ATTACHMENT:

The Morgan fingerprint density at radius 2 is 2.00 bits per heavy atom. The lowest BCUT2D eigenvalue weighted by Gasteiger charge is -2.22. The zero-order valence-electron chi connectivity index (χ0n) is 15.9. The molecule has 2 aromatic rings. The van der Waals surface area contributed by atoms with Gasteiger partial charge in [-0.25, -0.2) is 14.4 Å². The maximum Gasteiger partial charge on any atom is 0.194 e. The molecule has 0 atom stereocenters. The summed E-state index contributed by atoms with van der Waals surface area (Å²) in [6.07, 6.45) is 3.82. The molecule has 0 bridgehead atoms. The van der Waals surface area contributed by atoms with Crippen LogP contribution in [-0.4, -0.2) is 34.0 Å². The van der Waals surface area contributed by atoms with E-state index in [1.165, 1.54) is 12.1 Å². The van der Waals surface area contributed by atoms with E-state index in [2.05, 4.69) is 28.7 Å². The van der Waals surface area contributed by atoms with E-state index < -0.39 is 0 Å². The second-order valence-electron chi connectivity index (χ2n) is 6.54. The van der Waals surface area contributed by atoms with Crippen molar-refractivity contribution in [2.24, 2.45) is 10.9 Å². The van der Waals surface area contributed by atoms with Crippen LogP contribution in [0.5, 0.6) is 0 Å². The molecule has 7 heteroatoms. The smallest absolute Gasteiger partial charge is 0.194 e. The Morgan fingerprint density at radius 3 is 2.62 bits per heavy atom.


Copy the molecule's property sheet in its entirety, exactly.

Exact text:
The Morgan fingerprint density at radius 2 is 2.00 bits per heavy atom. The lowest BCUT2D eigenvalue weighted by Gasteiger charge is -2.22. The zero-order valence-electron chi connectivity index (χ0n) is 15.9. The molecule has 2 aromatic rings. The van der Waals surface area contributed by atoms with Gasteiger partial charge in [-0.25, -0.2) is 14.4 Å². The maximum Gasteiger partial charge on any atom is 0.194 e. The molecule has 0 atom stereocenters. The summed E-state index contributed by atoms with van der Waals surface area (Å²) in [6.07, 6.45) is 3.82. The molecule has 0 bridgehead atoms. The van der Waals surface area contributed by atoms with Crippen LogP contribution in [-0.4, -0.2) is 34.0 Å². The van der Waals surface area contributed by atoms with E-state index in [1.165, 1.54) is 12.1 Å². The van der Waals surface area contributed by atoms with E-state index in [2.05, 4.69) is 28.7 Å². The van der Waals surface area contributed by atoms with E-state index < -0.39 is 0 Å². The second-order valence-electron chi connectivity index (χ2n) is 6.54. The van der Waals surface area contributed by atoms with Crippen molar-refractivity contribution in [2.24, 2.45) is 10.9 Å². The van der Waals surface area contributed by atoms with Crippen LogP contribution in [0.5, 0.6) is 0 Å². The molecule has 7 heteroatoms. The smallest absolute Gasteiger partial charge is 0.194 e. The Morgan fingerprint density at radius 3 is 2.62 bits per heavy atom.